Anne of Gruesome Gables
The body was found in the grounds, away from the house, over amongst the broad, ancient oak trees. A startled cry heralded the discovery, on that chilly, wet, April evening. The authorities were called, arrived and busied themselves, making a lot of noise, it seemed to old Mrs. Hardacre, and a lot of mess. She ruefully considered an old adage, as she hunched in the rain, watching the activity as so many uniforms rattled around the copse, concentrating on their own small tasks and not a single one gaining any notion at all of what had happened.
Death, it was, that had happened. A young life completed, far too early, perhaps. Despite the time passing, despite the tape, the tent, the photographs, the notes (the endless notes), still no-one had any idea whose soul had owned and used that body. Almost no-one, thought Mrs. Hardacre, as she heard yet another car approach along the long, drive, a gently rolling crunch building in a familiar, gentle way, culminating with a louder, final sound as the vehicle came to an uncertain stop.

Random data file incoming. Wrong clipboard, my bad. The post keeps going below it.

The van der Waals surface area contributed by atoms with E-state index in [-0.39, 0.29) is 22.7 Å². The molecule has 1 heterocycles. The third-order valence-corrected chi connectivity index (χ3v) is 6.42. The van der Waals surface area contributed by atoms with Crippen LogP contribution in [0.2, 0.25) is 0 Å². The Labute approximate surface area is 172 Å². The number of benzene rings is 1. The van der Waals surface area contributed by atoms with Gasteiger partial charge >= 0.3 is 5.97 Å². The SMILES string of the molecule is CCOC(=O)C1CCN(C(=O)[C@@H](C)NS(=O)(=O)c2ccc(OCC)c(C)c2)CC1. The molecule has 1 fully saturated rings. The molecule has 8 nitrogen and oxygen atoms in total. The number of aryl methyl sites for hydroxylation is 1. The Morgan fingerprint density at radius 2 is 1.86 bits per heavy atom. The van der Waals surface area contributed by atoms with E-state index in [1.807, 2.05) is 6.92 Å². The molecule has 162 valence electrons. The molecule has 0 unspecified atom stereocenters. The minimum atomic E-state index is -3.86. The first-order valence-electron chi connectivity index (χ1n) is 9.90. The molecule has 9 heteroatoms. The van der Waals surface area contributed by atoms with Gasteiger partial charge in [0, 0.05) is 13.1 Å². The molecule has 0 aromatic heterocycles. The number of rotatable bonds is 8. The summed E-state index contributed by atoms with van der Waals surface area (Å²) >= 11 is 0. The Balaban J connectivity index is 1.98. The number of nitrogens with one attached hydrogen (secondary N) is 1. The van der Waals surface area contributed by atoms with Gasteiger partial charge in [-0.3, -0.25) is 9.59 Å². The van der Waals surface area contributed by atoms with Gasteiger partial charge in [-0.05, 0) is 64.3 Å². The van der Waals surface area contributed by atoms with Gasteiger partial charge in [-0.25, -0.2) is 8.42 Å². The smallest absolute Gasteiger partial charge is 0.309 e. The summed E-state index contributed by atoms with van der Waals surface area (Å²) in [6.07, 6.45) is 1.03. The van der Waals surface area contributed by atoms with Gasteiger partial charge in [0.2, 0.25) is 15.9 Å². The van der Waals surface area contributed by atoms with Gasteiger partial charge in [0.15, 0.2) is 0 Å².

But this car was different. No sirens, no markings, small, grey, indistinct. Out stepped a woman, a woman of medium height, with hair that was neither long, nor short, and a beige mac that had surely (one would hope) seen better days.
Mrs. Hardacre gave her little thought, journalist maybe, or just a ghoulish passer-by. Mrs. Hardacre should maybe have paid more mind to the driver of the grey two-door, for this was her nemesis. How could Mrs. Hardacre have known this was the principal authority, the sharpest (if troubled) mind for many miles around. This was Anne. And she was here to solve.
Today I wrote between 23:27 and 23:37. I was prompted by an idea here.
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